One of the benefits of virtualized systems is the portability of the guest machines. At their core, they are nothing more than a collection of files. What the guest machines believe to be their “hard drives” are actually .VHD files. Their “hardware components” are determined by a list stored in an XML file. At this time, the files can’t simply be copied from one point to another without some fairly involved work, but the “Export” command can be used to prepare the VM and copy its data to another location. This also provides a rudimentary form of backup. (more…)
One of Hyper-V’s unique attributes is that it has dramatically different deployment options. You can install it natively directly to host hardware, or you can install a copy of Windows Server and enable Hyper-V as a role. Within the Server option are two more choices: Full or Core. There are perfectly valid reasons to choose any of these three deployment options. The decision is fairly permanent, though, so take the time to make an educated decision prior to deployment. (more…)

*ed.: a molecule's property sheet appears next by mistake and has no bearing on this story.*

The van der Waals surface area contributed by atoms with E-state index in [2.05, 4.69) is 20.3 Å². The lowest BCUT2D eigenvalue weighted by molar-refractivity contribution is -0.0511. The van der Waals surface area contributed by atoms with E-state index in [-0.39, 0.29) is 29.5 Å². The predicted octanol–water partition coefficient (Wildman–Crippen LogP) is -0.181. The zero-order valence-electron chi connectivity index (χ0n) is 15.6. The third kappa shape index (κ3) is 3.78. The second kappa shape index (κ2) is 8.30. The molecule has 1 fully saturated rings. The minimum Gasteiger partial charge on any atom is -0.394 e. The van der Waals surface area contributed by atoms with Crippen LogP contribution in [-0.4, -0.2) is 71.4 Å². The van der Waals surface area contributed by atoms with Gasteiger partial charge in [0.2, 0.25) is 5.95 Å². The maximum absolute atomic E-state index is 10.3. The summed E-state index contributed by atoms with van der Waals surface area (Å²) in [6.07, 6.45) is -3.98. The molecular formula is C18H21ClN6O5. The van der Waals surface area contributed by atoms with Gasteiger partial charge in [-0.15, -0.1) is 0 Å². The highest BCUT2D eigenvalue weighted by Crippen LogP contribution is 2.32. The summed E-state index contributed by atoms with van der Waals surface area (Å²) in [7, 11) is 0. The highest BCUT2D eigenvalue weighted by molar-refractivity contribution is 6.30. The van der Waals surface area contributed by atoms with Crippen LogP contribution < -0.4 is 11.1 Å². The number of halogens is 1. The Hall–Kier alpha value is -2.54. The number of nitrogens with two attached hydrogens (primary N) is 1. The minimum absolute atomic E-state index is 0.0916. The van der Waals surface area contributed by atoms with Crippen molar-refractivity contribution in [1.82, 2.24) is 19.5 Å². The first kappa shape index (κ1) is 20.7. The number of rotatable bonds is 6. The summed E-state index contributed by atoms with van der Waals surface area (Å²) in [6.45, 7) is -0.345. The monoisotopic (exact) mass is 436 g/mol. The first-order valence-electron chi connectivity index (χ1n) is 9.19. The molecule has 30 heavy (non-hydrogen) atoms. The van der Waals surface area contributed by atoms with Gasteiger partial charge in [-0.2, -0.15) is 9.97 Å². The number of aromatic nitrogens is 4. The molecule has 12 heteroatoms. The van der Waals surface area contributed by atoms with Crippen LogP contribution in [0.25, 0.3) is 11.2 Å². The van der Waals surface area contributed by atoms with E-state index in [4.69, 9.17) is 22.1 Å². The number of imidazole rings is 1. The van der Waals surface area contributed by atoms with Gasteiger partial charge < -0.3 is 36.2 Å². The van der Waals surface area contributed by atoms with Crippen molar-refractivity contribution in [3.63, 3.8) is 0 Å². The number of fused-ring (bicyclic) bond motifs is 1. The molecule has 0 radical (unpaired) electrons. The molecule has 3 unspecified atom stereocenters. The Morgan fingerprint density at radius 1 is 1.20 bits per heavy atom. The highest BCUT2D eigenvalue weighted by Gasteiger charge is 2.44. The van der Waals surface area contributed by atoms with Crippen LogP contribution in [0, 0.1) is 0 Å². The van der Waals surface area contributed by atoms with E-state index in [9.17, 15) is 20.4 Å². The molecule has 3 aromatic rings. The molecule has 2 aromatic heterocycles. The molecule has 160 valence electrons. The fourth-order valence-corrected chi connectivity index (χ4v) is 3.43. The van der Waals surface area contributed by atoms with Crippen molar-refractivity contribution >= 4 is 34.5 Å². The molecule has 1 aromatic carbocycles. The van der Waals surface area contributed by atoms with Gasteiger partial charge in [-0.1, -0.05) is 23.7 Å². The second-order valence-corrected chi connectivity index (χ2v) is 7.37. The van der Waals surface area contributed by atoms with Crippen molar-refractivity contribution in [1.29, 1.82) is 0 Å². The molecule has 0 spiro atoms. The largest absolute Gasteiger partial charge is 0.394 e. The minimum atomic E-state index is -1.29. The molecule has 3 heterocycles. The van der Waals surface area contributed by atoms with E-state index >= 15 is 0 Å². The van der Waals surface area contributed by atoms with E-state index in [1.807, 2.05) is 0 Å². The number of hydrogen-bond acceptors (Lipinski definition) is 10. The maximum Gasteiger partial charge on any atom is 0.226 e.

As the field of virtualization developed, two overall classifications emerged: type 1 and type 2. As the products continued to mature, the distinctions began to blur. As a result, some terminology has begun to be used interchangeably even though it was originally meant for two very different things. A case in point is “Host Operating System” as opposed to “Parent Partition”. These terms are actually different and using the “wrong” one can sometimes lead to a heated debate. When it comes to terminology, the most important thing is ensuring that you and your audience know what you mean, even if the words may not be exactly right. However, there is never any harm in learning the history of your vocabulary. (more…)
In Server Core, no Hyper-V Guest console is provided and you need to use the remote server Hyper-V Manager snap-in or VMM Console to manage a Virtual machine. I just found a free tool to execute the Hyper-V Guest Console in Server Core. Let see how you can enable the Hyper-V Guest Console in Server Core itself.
A customer using Altaro Hyper-V Backup on Windows 2008 R2 Enterprise SP 1 contacted us because attempts to back up a virtual machine that had Small Business Server 2011 (SBS) installed were failing due to a VSS error.
We began troubleshooting by collecting the Altaro Error Logs, Windows Application and System Event Logs, and a dump of the VSS Writers and Providers from the Hyper-V host. (more…)